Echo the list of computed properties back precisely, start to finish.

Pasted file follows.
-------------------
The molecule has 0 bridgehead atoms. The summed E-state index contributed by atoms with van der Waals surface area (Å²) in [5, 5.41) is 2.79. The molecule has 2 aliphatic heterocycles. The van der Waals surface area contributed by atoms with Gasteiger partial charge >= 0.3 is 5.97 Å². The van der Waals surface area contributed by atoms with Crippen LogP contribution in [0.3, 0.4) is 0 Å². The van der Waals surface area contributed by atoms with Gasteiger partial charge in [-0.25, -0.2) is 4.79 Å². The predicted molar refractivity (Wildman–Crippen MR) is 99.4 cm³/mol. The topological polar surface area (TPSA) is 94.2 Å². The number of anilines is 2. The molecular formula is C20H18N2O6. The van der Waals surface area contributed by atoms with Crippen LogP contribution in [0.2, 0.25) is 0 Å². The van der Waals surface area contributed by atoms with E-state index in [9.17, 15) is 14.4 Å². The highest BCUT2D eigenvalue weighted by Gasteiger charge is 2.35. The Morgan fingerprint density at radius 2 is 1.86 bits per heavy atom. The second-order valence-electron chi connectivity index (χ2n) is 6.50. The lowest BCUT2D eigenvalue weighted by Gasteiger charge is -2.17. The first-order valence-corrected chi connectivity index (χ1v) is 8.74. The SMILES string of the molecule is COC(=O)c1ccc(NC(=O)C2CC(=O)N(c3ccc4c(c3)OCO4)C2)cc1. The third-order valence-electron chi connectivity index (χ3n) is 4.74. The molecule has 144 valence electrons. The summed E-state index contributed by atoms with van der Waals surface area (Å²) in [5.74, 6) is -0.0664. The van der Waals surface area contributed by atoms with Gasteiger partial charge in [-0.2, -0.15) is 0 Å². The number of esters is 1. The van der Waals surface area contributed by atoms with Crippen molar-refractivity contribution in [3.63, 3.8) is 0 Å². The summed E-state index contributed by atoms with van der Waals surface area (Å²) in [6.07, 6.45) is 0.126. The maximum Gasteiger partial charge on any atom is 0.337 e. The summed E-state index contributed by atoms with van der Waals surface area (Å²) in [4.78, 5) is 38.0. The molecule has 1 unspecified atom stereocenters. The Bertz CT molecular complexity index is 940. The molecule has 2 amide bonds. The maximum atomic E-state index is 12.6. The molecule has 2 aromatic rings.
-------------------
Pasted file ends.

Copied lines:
The molecule has 0 bridgehead atoms. The summed E-state index contributed by atoms with van der Waals surface area (Å²) in [5, 5.41) is 2.79. The molecule has 2 aliphatic heterocycles. The van der Waals surface area contributed by atoms with Gasteiger partial charge >= 0.3 is 5.97 Å². The van der Waals surface area contributed by atoms with Crippen LogP contribution in [0.3, 0.4) is 0 Å². The van der Waals surface area contributed by atoms with Gasteiger partial charge in [-0.25, -0.2) is 4.79 Å². The predicted molar refractivity (Wildman–Crippen MR) is 99.4 cm³/mol. The topological polar surface area (TPSA) is 94.2 Å². The number of anilines is 2. The molecular formula is C20H18N2O6. The van der Waals surface area contributed by atoms with Crippen LogP contribution in [0.2, 0.25) is 0 Å². The van der Waals surface area contributed by atoms with E-state index in [9.17, 15) is 14.4 Å². The highest BCUT2D eigenvalue weighted by Gasteiger charge is 2.35. The Morgan fingerprint density at radius 2 is 1.86 bits per heavy atom. The second-order valence-electron chi connectivity index (χ2n) is 6.50. The lowest BCUT2D eigenvalue weighted by Gasteiger charge is -2.17. The first-order valence-corrected chi connectivity index (χ1v) is 8.74. The SMILES string of the molecule is COC(=O)c1ccc(NC(=O)C2CC(=O)N(c3ccc4c(c3)OCO4)C2)cc1. The third-order valence-electron chi connectivity index (χ3n) is 4.74. The molecule has 144 valence electrons. The summed E-state index contributed by atoms with van der Waals surface area (Å²) in [5.74, 6) is -0.0664. The van der Waals surface area contributed by atoms with Gasteiger partial charge in [-0.2, -0.15) is 0 Å². The number of esters is 1. The van der Waals surface area contributed by atoms with Crippen molar-refractivity contribution in [3.63, 3.8) is 0 Å². The summed E-state index contributed by atoms with van der Waals surface area (Å²) in [6.07, 6.45) is 0.126. The maximum Gasteiger partial charge on any atom is 0.337 e. The summed E-state index contributed by atoms with van der Waals surface area (Å²) in [4.78, 5) is 38.0. The molecule has 1 unspecified atom stereocenters. The Bertz CT molecular complexity index is 940. The molecule has 2 amide bonds. The maximum atomic E-state index is 12.6. The molecule has 2 aromatic rings.